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Breathe in, breathe out

ROYAL AIR FORCE LAKENHEATH, England - Capt. Ashley Thomas, 48th Aerospace Medicine Squadron aerospace and operational physiology officer in charge, briefs Lt. Col. Jonathan Taylor, 494th Fighter Squadron director of operations, before training in the Reduced Oxygen Breathing Device/Hypoxia Familiarization Trainer, Nov. 18, 2011. The trainer provides aircrew members the ability to still experience a simulated altitude change without the added pressure changes and risks when using an altitude chamber. (U.S. Air Force photo by Senior Airman Lausanne Morgan)

ROYAL AIR FORCE LAKENHEATH, England - Capt. Ashley Thomas, 48th Aerospace Medicine Squadron aerospace and operational physiology officer in charge, briefs Lt. Col. Jonathan Taylor, 494th Fighter Squadron director of operations, before training in the Reduced Oxygen Breathing Device/Hypoxia Familiarization Trainer, Nov. 18, 2011. The trainer provides aircrew members the ability to still experience a simulated altitude change without the added pressure changes and risks when using an altitude chamber. (U.S. Air Force photo by Senior Airman Lausanne Morgan)

ROYAL AIR FORCE LAKENHEATH, England - Lt. Col. Jonathan Taylor, 494th Fighter Squadron director of operations, flies a simulated F-15 fighter jet using the Reduced Oxygen Breathing Device/Hypoxia Familiarization Trainer, Nov. 18, 2011. The trainer provides aircrew members the ability to still experience a simulated altitude change without the added pressure changes and risks when using an altitude chamber. (U.S. Air Force photo by Senior Airman Lausanne Morgan)

ROYAL AIR FORCE LAKENHEATH, England - Lt. Col. Jonathan Taylor, 494th Fighter Squadron director of operations, flies a simulated F-15 fighter jet using the Reduced Oxygen Breathing Device/Hypoxia Familiarization Trainer, Nov. 18, 2011. The trainer provides aircrew members the ability to still experience a simulated altitude change without the added pressure changes and risks when using an altitude chamber. (U.S. Air Force photo by Senior Airman Lausanne Morgan)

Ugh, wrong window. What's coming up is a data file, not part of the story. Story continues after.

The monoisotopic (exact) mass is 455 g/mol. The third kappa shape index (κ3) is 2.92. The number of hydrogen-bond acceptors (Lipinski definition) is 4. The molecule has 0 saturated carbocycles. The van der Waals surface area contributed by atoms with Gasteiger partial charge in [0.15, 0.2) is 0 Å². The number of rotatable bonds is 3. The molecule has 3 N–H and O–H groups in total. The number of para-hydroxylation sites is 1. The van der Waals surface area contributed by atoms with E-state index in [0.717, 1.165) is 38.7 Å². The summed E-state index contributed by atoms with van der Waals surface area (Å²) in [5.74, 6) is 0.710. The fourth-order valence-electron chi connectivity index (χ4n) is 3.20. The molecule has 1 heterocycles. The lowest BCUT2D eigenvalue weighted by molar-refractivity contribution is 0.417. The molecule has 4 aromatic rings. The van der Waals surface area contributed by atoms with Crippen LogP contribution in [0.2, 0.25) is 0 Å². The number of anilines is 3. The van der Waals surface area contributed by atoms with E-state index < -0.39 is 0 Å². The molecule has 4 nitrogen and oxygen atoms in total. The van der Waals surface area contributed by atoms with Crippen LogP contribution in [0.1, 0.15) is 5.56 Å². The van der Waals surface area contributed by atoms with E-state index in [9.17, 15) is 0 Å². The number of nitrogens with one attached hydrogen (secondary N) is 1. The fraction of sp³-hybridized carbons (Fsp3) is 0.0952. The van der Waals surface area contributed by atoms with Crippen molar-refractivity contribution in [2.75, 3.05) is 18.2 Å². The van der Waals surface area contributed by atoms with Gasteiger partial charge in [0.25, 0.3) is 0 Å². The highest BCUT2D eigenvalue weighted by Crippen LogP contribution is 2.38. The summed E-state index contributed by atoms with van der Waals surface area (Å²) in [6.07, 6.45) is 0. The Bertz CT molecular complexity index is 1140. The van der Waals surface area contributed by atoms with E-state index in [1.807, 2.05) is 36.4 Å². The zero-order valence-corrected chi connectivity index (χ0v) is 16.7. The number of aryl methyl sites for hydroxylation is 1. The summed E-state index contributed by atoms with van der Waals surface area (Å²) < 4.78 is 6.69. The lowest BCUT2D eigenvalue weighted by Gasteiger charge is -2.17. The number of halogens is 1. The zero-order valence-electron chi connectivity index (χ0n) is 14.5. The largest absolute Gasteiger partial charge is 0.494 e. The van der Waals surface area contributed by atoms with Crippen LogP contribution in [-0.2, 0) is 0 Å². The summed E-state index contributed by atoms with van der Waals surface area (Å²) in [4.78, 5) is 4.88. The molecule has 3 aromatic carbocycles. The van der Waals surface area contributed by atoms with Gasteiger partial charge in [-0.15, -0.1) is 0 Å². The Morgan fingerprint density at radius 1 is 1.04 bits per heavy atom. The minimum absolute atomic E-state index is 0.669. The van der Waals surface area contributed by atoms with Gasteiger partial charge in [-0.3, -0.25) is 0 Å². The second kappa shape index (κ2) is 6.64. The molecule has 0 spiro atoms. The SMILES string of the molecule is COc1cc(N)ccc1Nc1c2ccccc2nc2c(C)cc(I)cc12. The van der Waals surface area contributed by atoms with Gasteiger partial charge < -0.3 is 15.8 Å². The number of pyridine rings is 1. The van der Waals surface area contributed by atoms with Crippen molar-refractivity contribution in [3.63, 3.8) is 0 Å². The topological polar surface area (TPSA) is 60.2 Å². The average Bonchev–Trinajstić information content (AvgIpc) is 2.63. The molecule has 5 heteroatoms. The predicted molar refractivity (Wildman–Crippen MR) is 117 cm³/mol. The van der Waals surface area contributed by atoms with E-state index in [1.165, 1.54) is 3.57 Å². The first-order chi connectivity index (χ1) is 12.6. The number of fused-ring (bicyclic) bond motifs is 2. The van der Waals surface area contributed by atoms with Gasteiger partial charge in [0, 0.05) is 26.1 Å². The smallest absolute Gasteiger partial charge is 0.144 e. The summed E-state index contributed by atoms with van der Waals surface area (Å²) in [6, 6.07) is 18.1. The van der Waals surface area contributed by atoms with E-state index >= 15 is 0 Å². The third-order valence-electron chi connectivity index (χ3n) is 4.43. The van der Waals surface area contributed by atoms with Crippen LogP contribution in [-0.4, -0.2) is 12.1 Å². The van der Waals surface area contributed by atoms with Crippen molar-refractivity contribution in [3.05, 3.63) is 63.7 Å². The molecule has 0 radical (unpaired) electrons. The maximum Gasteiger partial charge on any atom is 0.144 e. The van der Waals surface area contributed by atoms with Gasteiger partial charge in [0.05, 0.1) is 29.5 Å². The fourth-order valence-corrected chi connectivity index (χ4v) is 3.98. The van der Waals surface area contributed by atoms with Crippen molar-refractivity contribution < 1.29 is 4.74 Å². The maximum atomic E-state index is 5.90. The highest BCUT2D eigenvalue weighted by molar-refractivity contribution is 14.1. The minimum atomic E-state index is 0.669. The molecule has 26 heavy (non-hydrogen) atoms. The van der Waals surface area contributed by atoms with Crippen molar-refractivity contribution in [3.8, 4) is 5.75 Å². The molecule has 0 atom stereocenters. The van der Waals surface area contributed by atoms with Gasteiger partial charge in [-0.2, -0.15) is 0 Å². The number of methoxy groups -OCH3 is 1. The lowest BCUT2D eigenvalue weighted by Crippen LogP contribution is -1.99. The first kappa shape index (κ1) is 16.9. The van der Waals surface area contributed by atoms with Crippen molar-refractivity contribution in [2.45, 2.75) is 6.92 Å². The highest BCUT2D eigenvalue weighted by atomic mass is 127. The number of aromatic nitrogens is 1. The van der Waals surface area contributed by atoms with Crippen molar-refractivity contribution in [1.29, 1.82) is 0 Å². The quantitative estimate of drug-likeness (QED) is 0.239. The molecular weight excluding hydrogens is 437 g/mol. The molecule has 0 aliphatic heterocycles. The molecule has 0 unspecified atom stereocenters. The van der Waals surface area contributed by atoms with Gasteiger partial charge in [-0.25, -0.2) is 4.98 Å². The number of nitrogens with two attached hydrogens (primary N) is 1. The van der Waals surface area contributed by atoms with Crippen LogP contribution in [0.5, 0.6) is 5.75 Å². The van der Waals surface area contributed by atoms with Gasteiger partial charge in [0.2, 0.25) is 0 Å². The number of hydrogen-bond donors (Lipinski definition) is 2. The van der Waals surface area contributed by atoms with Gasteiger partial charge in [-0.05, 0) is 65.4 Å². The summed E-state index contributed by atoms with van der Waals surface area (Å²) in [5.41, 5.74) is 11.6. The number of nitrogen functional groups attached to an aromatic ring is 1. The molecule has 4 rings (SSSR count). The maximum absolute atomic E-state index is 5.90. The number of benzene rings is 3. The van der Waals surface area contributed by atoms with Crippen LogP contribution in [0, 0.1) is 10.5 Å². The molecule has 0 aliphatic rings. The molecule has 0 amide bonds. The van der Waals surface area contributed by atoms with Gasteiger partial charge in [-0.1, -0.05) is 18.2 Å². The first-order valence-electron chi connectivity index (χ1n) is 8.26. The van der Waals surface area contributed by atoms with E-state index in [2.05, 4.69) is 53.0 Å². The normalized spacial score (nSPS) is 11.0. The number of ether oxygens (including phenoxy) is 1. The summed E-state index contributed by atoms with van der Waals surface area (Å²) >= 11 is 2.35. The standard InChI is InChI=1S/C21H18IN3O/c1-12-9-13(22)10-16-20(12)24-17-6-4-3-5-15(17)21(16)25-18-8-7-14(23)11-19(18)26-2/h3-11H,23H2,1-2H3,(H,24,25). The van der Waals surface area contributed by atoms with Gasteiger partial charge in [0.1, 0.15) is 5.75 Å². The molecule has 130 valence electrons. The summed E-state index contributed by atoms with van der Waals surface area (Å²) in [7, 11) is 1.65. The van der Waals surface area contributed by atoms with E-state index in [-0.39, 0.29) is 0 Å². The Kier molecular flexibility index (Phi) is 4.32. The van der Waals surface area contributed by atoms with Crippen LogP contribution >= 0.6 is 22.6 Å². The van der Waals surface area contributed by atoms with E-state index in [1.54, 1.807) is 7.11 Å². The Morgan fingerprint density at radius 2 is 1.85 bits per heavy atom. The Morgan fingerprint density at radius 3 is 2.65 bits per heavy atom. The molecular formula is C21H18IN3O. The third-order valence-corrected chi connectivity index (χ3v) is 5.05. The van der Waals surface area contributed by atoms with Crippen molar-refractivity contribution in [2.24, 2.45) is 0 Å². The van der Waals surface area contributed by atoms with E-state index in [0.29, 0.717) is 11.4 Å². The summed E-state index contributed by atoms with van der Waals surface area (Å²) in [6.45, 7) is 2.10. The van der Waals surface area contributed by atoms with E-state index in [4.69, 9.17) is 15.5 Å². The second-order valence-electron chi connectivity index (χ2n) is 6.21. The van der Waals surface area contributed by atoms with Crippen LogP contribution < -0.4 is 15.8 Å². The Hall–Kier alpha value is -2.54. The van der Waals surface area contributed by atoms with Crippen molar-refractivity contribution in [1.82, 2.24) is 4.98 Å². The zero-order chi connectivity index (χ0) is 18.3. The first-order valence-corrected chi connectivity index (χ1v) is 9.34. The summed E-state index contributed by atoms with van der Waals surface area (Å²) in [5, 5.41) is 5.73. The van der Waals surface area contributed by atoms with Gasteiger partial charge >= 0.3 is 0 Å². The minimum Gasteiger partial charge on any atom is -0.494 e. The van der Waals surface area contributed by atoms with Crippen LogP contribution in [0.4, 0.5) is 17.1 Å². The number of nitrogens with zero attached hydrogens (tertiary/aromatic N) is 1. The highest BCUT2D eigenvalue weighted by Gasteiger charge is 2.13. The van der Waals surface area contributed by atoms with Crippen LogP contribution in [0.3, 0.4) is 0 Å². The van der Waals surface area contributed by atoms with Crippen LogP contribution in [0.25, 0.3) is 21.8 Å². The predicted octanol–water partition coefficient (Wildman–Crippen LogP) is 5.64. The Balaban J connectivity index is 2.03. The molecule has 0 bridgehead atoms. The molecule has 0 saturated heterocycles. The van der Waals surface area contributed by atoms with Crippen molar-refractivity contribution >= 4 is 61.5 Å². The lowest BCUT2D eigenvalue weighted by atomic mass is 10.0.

ROYAL AIR FORCE LAKENHEATH, England - Maj. Marcus Prince, 48th Fighter Wing Plans and Programs chief of command and control, flies a simulated F-15 fighter jet using the Reduced Oxygen Breathing Device/Hypoxia Familiarization Trainer, Nov. 18, 2011. The trainer provides aircrew members the ability to still experience a simulated altitude change without the added pressure changes and risks when using an altitude chamber.  (U.S. Air Force photo by Senior Airman Lausanne Morgan)

ROYAL AIR FORCE LAKENHEATH, England - Maj. Marcus Prince, 48th Fighter Wing Plans and Programs chief of command and control, flies a simulated F-15 fighter jet using the Reduced Oxygen Breathing Device/Hypoxia Familiarization Trainer, Nov. 18, 2011. The trainer provides aircrew members the ability to still experience a simulated altitude change without the added pressure changes and risks when using an altitude chamber. (U.S. Air Force photo by Senior Airman Lausanne Morgan)

ROYAL AIR FORCE LAKENHEATH, England -- Aircrews at the 48th Fighter Wing are being trained more quickly and efficiently, thanks to a new piece of equipment.

The Reduced Oxygen Breathing Device/Hypoxia Familiarization Trainer will be used by aircrew members to simulate the effects of oxygen levels ranging from ground to 34,000 feet.

"The trainer is expected to save the 48th FW more than $100,000 a year," said Tech Sgt. Virginia McDonough, 48th Aerospace Medicine Squadron aerospace and operational physiology team NCO in charge. "Having the ROBD/HFT here will eliminate the need to send aircrew members to temporary duty locations for training."

Rather than receiving training elsewhere, members now go through a four-hour academic course followed by a 30-minute hands-on portion here on base.

"During the course, we go through the different effects and countermeasures to take while we're on and off the ground, from sleep to dieting to experiencing altitude flying," said Lt. Col. Jonathan Taylor, 494th Fighter Squadron director of operations.

After the academics, members move to the trainer.
"One of the main advantages of this system is that it eliminates the risk of injury from what could possibly occur in the [altitude] chamber," said McDonough.

The altitude chamber reduces ambient pressure instead of altering gas mixtures as accomplished by the trainer. Trainees risked injuries such as ear and sinus problems and decompression sickness.

"Unlike the altitude chamber, [the trainer] allows pilots to actually fly the [simulated] aircraft so we can get a better feel of when we'll reach that "hypoxic" state, or loss of oxygen, and how to react," said Taylor.

Allowing aircrew members to be exposed to the change of oxygen levels while flying in the trainer, makes it a more realistic experience to what they would encounter in real world situations, said McDonough.

With fewer risks and more benefits, the trainer will eventually replace the altitude chamber for aircrew members needing to refresh their training.